It turns out that both the candidates knew what the first two questions were going to be, and that Obama actually was given one more question (the one about an emergency plan for orphans) ahead of time than McCain was (the Saddleback people never got to tell McCain about that one) and both were given the broad themes of the interview. It seems bizarre to me that Obama wasn't able to answer these questions better. Surely, especially in a forum taking place in a church, he would know what to expect in terms of social policy and moral issue questions? He seemed ill prepared for those. Does that mean there is nobody in his entire campaign who thought to vet those issues? The McCain people basically said there wasn't much there that they didn't expect, and that they had actually prepared him for a few more issues than were touched on in the forum. (Incidentally, I think the question about which justices they wouldn't have nominated was an unfair question, though Obama's saying that Justice Thomas didn't have enough experience shows an intense amount of chutzpah, given his own level of political experience. Also, the no repercussions questions was dumb, because, obviously this was not the case.)

So now the Obama camp and his supporters are trying to accuse McCain of cheating. This is becoming kind of a standard operating procedure for when liberals don't get the outcome they like. There is much less evidence of McCain cheating than there was for the presence of weapons of mass destruction in Iraq. Hmmm. As for the cross in the dirt story, there is evidence from other POWs that this is what happened, and that McCain told them about it long ago. Evidently, Chuck Colson has a similar story. Are we to believe that he also is now being accused of cribbing from the Gulag Archipelago? And this is supposed to discredit McCain. The people who are saying that are showing, yet again, a great lack of knowledge about Christian symbolism. The cross, that is the major sign for Christianity. The reason there are so many similar stories has more to do with that, than any plagiarism. Just like in the early Roman persecution, Christians made the symbol of the fish in the dirt to let people know they were Christians/where the next church meeting was to be/etc. That there were so many incidents of it wasn't because all the persecuted church was just making up stories. That people are using this to discredit McCain shows that they cannot find anything else with which to discredit him.

I just don't buy the newfound religiosity of the left. Obama's references to religion and faith seem like he looked up "how to speak like an evangelical" on google. His pastor, who he has chosen to be under for over 20 years, who he has spoken of as a moral model and spiritual advisor, who speaks publicly and politically, seems to spend more time on politics than on the gospel. Please don't get me wrong, I don't mean that he has no right to speak about politics, but when his sermons are stump speeches, and hateful ones at that, it makes me question his knowledge of the scriptures and church history. He doesn't speak about political principles one can find in scripture, he speaks about politics, period. And a particularly bizarre version of it. Yet this is who Obama chooses to look to for spiritual guidance. The denomination itself is moving further and further from orthodox Christianity toward universalism and secularism. It certainly has the right to do that, but to represent it as traditional Christianity and Christian thought is misleading at best.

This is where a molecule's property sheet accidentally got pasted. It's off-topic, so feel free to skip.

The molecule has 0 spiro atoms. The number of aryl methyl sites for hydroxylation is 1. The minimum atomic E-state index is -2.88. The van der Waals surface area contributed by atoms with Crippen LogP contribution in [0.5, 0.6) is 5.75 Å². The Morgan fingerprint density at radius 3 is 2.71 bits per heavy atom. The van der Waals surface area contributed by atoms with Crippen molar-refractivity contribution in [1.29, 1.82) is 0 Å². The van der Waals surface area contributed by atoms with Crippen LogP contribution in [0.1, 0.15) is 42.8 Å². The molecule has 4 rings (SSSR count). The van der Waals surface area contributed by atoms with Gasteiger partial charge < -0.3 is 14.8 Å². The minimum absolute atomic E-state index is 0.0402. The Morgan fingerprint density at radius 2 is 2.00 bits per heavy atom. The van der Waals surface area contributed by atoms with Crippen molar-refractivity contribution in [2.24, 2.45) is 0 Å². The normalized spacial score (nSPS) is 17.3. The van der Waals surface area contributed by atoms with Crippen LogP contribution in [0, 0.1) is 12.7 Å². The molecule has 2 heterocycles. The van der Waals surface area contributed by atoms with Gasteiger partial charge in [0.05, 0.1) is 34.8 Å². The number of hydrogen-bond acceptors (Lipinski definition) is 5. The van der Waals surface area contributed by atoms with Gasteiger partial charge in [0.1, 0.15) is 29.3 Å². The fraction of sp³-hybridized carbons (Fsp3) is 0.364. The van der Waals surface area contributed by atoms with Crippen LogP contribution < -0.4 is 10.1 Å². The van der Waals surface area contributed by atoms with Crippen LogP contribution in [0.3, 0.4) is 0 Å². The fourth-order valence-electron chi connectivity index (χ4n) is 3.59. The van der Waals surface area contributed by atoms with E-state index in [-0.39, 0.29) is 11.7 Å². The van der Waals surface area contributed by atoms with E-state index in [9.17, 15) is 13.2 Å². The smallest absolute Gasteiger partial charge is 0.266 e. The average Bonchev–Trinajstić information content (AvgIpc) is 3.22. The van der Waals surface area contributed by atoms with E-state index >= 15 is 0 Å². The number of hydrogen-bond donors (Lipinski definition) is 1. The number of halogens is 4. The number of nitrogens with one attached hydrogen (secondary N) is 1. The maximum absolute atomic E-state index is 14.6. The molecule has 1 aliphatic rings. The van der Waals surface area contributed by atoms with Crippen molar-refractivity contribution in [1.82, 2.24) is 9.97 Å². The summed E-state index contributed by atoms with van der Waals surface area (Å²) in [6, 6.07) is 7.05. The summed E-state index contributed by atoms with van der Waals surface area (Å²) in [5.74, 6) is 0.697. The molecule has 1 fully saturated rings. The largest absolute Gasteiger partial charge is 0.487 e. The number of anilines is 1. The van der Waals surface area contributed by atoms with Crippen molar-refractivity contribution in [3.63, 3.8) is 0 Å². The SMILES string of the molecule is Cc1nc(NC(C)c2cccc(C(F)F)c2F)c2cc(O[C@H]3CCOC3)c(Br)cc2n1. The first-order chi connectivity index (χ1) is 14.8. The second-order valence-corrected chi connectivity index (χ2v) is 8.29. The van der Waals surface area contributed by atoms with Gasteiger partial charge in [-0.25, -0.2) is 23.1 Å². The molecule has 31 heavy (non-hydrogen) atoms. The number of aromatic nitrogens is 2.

So, frankly, I don't believe Obama's religious talk, anymore than I believed either Clinton's rediscovering the faith of their youths when their ratings got low, or Howard Dean's sincerity and depth of faith when he said that his favorite book in the New Testament [sic] (it's in the Old Testament) was Job, but that there was a difference of opinion about the ending - he seemed to think was punitive rather than redemptive. They try to sound like they have deep faith and knowledge of faith, but instead sound phony. I am more likely to trust a person's faith (regardless of religion) is sincere even if he has failed or is deeply misguided, if he at least knows the basics without stumbling or relying on cliched religious speak, even when I disagree with the conclusions he may draw. This isn't about a difference between private faith and wearing it on one's sleeve, this is basic 101 knowledge and understanding. It's elementary level, not graduate work. Nobody is asking any candidate to be a theologian. The verse from Micah Obama referenced is a good one, but walking humbly with our God means that we submit to His rule, not find a way to make our rules His. A priest I know says that a text without context is a pretext, and that is what I see from the social left (to distinguish them from the people who are further left with regards to fiscal policy or foreign policy, but not social policy).